Michigan St. (+1.5) over Butler - Earlier this week, when the lines for tonight's Final Four were released, many of us did a double take. Butler the favorite? Oh wait, lest you forget, the Bulldogs are actually a formidable team, not just hitting lighting in a bottle. I could be off here but it just might be that Vegas weighed this game as giving Butler's home crowd a slight advantage over Tom Izzo's coaching abilities. Both teams matchup well with each other, and this is undoubedly going to be slow paced where taking care of the basketball become absloutely critical.
Anyone think that Korie Lucious is just a more sensual way to pronounce Kalin Lucas? If you're in agreement, then we share the same type of humor. Lucious hasn't been an upgrade over Lucas at all (5-18 shooting with 7 turnovers) but Durrell Summers has shouldered the load of a lost star. Averaging 22-points in his last three games, Summers, and not Butler's Gordon Haywood, is the most dangerous player in this game.
I had a dream last night that Matt Howard torched Draymond Green and led all in scoring. That probably won't happen. The Spartans will control the glass (they have a significant rebounding margin over Butler), make better plays in the final two minutes, and advance to Monday night.
Duke (-2.5) over West Virginia - As Lupe Fiasco so succinctly put it: "They be hatin, they be hatin. What? What? What? They be hatin!" And in case you aren't convinced, absolutely everybody hates Duke. I may be in the minority, but the Blue Devils Elite Eight victory over Baylor was impressive. Sure Baylor relies more on raw athleticism than basketball-IQ, but Duke trumped that trait that had haunted them all season (remember that rout they took on the chin against Georgetown?) and convinced many that they are indeed the real deal.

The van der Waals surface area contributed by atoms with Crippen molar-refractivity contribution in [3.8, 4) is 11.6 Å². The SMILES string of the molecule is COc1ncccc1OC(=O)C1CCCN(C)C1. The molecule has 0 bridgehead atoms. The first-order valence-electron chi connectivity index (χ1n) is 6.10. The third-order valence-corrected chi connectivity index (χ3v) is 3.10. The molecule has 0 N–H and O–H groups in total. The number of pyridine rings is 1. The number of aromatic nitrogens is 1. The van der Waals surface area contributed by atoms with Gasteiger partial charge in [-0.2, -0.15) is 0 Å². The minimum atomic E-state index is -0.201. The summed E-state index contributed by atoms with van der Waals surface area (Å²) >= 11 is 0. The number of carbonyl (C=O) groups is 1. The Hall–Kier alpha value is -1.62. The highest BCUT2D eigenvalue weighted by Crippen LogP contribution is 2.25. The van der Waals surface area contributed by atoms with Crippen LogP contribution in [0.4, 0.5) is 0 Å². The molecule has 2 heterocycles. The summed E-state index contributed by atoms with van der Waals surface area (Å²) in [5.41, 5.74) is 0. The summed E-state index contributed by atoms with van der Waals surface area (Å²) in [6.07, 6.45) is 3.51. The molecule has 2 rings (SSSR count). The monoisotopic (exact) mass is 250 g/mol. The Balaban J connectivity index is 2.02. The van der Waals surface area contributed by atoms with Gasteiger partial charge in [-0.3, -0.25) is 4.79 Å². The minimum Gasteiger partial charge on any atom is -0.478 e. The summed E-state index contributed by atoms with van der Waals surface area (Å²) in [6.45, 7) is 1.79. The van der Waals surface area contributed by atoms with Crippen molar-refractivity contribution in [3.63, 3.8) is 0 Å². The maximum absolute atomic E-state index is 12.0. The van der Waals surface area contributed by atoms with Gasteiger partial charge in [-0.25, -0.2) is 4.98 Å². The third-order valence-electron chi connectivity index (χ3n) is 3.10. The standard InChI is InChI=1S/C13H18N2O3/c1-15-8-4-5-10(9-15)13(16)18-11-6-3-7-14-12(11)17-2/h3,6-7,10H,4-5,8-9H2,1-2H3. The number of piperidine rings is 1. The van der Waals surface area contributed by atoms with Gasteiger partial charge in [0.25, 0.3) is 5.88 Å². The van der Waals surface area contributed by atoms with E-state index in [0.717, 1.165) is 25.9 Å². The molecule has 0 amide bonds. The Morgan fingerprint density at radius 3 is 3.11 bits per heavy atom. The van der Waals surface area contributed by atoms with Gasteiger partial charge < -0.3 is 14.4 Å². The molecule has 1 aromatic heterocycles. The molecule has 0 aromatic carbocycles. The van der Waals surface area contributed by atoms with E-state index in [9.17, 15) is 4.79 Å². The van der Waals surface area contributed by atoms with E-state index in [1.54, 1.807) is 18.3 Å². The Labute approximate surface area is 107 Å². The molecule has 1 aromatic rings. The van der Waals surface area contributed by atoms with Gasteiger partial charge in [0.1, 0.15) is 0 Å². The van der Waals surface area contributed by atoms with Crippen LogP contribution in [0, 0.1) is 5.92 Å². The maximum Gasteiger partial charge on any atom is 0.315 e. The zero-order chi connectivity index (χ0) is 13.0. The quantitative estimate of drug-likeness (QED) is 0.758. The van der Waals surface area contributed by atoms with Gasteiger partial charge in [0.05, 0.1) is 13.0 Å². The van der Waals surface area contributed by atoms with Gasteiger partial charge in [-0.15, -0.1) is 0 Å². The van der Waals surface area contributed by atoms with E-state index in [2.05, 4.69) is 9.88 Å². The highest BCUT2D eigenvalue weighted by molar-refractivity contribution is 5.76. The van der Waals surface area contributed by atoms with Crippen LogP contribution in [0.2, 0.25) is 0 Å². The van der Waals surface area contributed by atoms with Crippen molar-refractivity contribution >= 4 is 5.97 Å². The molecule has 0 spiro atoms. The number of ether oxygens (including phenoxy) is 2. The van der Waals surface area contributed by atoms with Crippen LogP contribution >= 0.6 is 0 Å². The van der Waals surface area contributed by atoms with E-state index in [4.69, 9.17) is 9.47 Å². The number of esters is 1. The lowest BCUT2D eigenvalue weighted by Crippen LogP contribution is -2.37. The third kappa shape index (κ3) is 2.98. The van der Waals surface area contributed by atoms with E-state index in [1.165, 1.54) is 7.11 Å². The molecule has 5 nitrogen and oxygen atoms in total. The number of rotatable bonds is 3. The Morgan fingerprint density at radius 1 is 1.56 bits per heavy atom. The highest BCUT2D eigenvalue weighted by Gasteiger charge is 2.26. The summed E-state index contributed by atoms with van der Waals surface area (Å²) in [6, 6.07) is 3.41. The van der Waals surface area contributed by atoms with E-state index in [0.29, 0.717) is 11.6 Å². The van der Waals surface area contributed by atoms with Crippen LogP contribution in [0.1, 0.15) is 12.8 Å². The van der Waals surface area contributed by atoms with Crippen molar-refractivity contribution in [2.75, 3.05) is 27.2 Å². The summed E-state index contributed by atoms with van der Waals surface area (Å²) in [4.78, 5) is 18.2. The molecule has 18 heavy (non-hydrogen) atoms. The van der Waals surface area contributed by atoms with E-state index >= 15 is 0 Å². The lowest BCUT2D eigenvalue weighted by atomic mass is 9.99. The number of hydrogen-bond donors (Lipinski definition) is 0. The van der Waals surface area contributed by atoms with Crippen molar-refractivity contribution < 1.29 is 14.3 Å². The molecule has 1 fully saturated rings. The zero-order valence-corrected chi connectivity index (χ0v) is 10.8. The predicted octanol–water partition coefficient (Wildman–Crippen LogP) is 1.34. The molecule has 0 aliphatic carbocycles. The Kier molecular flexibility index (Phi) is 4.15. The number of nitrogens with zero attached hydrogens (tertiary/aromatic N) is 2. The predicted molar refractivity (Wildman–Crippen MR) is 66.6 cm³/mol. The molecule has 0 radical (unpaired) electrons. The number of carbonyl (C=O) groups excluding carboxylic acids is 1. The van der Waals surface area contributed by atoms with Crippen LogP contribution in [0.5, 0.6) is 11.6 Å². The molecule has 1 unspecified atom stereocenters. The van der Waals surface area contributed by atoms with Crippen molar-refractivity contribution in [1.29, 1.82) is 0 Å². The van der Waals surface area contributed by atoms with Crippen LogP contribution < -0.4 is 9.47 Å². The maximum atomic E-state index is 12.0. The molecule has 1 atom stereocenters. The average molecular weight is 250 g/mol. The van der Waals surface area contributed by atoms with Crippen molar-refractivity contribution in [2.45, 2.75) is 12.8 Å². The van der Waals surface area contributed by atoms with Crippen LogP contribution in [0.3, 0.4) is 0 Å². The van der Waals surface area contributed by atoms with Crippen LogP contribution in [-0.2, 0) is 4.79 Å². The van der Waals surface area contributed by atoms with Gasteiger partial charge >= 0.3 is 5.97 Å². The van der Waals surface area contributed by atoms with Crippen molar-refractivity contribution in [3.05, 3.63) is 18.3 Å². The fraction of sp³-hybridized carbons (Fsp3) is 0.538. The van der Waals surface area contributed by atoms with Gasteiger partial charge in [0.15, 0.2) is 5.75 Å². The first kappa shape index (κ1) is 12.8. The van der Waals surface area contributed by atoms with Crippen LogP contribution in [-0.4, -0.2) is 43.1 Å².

West Virginia is certainly not a one-man team, but if Da'Sean Butler gets in a groove, there's no real lock-down defender the Blue Devils can counter with. Another match-up that will be intriguing to watch is Joe Mazzulla - Jon Scheyer. Mazzulla is a fan favorite, and seems to thrive when the crowd is in his corner. He feeds off emotion. It will be interesting to see how he handles Scheyer, and if Scheyer looks to score first or pass first. If it means getting the streaky Kyle Singler off to a good start, JS will be distributing.
Duke will squeak past the Mountaineers due in large part to a better rotation and players that can simply do more on both ends of the floor. They've morphed in to a physical team, with enough bodies inside, and enough scorers outside to play for their first National Championship since 2001.